Does the ED's collective duty to greater numbers of patients demand a revised ethos of tough love for extreme cases of misbehavior? Can we ask these patients to leave without legal recourse after extending genuine, compassionate efforts to participate in their care—barring evidence of a medical explanation for their toxic comportment or a mental illness that puts them at risk of harming themselves or others? Consider this sign posted prominently in ED waiting rooms: The emergency department is a community resource. We are honored to do everything within our power to help you. But behavior that interferes with the care of other patients, or that is insulting or threatening to the health care team, will not be tolerated.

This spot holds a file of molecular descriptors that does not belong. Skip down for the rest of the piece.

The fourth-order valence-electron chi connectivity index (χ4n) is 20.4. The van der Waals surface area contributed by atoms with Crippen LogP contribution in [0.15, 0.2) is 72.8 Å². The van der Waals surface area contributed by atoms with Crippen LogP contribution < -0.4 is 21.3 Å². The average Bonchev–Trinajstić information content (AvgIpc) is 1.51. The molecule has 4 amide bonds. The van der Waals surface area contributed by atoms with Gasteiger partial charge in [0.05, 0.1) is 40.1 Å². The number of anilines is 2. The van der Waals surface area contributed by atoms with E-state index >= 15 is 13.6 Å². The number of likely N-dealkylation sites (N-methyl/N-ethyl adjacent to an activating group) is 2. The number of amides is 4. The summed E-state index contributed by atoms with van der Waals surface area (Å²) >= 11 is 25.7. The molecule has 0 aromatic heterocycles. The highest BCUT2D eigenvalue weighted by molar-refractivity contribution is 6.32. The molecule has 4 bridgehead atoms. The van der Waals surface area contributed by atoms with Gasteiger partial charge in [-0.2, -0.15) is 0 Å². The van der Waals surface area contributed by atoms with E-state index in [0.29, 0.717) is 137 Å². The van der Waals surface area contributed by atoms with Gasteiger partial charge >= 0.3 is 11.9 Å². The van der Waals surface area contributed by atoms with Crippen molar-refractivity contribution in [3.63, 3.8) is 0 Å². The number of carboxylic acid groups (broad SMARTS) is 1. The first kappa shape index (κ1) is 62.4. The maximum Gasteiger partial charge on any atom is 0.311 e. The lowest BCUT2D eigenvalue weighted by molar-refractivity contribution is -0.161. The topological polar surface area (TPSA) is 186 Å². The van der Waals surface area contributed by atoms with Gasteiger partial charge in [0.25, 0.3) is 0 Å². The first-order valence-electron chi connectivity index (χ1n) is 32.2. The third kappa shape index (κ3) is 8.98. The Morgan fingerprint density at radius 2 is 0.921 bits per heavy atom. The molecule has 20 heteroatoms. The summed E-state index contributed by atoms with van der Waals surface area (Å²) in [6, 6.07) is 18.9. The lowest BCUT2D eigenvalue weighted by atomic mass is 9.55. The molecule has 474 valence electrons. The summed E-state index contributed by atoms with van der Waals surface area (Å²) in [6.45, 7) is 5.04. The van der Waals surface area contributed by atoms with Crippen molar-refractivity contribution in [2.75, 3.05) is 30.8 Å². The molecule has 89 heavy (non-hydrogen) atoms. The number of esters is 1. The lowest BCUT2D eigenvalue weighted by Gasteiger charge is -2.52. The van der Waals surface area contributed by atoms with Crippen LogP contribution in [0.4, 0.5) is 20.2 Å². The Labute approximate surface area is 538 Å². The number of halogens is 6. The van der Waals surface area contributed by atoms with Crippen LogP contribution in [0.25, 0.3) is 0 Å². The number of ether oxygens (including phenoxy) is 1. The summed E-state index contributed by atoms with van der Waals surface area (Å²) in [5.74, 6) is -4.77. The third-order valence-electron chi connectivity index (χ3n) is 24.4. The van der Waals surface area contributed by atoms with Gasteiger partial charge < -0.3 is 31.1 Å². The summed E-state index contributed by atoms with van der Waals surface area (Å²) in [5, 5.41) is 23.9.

How insensitive and unprofessional was I to ask a man with two gunshot wounds to leave? He was uncooperative, obstructing his care and that of others, but those issues did not earn him an exit pass. It was personal. His insults violated some unwritten social contract. Yet any justification feels flat and petty. The burning in my chest is gone; the certainty that gripped me seems silly.